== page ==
DIESEL is a common fuel used to power a variety of different vehicles across the UK.
However, very soon, the sale of diesel cars will be banned. So why is this? Here's what we know.
When will diesel cars be banned in the UK?
The government announced the plan to ban all new petrol or diesel cars by the year 2030, during Boris Johnson's tenure as leader.
A statement said “Following extensive consultation with car manufacturers and sellers, the Prime Minister has confirmed that the UK will end the sale of new petrol and diesel cars and vans by 2030, ten years earlier than planned.
"However we will allow the sale of hybrid cars that can drive a significant distance without emitting carbon until 2035.”
Why will be diesel cars be banned?
Diesel cars will be banned as part of a government plan to reduce the UK's contribution to climate change.
READ MORE ON DRIVING
Avoid a fine and know the rules on eating and drinking while driving
How drink-driving fines are calculated – and the max you could end up paying
The ban on petrol and diesel cars is part of the overall strategy to cut carbon emissions in the UK.
This idea was revealed by the government in November 2020.
Can you still drive a diesel car after 2030?
The regulations will not effect cars that are already owned, with drivers able to wait until they're ready to change to a car running on alternative fuel.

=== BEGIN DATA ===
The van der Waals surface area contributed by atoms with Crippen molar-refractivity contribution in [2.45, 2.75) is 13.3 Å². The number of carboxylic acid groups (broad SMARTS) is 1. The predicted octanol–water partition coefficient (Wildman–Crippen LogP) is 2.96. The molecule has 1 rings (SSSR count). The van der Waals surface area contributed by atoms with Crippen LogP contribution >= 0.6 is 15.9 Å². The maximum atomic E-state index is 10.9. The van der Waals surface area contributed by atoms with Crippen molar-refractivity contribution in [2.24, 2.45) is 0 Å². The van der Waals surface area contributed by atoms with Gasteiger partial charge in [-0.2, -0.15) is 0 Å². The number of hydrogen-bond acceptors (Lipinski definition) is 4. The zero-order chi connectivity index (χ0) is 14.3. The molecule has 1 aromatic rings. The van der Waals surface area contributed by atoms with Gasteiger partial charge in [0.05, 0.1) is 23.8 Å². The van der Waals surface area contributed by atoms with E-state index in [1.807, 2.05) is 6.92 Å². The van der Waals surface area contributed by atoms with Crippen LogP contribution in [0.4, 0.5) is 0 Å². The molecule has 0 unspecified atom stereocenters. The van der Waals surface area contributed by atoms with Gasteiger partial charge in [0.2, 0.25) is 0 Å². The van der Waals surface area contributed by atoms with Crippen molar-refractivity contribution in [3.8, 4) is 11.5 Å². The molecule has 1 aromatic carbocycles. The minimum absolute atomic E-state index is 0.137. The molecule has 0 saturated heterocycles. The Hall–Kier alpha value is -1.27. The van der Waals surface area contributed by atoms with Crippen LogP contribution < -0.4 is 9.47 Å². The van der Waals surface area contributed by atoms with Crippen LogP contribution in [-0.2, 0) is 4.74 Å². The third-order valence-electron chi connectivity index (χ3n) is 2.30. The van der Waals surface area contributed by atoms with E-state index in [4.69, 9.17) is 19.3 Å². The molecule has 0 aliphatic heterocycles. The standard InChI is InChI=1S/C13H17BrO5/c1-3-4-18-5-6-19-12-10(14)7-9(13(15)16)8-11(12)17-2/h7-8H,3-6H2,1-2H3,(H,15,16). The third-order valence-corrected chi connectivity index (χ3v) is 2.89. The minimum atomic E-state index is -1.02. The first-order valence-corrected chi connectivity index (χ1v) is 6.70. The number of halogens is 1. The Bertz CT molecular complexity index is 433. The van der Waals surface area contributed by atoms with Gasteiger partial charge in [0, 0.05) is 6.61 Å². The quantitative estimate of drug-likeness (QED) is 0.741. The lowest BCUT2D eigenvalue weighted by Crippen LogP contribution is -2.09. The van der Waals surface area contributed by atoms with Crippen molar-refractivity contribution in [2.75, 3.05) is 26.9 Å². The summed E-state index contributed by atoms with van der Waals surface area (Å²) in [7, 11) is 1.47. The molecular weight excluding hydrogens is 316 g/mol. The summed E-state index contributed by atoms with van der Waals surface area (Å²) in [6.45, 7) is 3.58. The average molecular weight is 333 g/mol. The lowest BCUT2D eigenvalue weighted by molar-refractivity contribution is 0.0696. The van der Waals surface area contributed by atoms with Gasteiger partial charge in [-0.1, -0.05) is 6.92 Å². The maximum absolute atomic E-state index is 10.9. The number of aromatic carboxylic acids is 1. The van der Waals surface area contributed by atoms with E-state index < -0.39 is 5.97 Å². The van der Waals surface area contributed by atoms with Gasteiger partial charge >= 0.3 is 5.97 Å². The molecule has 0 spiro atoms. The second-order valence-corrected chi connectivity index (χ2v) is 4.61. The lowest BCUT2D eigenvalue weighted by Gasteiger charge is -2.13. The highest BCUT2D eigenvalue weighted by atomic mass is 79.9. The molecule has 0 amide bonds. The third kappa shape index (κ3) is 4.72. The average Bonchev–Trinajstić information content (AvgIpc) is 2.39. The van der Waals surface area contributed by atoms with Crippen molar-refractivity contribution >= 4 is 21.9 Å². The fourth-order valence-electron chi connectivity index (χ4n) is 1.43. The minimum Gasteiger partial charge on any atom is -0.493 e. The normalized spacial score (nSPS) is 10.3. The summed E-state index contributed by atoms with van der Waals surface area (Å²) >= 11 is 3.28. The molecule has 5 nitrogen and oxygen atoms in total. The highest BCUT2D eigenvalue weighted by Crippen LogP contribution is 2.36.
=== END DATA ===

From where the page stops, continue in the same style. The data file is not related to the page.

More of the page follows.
It also means that you would still be able to buy a used diesel, as the government plan is based around the production of new petrol and diesel cars.
Most read in Motors
Explaining how full-comp insurance can cover you on the road
Secret feature you never knew your car had – it makes parking in tight spots easy
Warning to electric car owners to avoid battery damage in their vehicles
'Tesla killer' car with free power could replace Elon Musk's flagship motor
Drivers with an interest in eco-friendly motoring ahead of the 2030 petrol diesel ban can take advantage of car scrappage schemes.
What should you buy instead of a diesel car?
There are several new cars on the market that run using alternative forms of power.
Fully electric cars are more expensive to buy, but they don't produce any exhaust emissions, meaning it is kinder on the environment.
Some hybrids have been given a stay of execution until 2035 in the UK, so that could also be a viable option for the time being.
Source: Read Full Article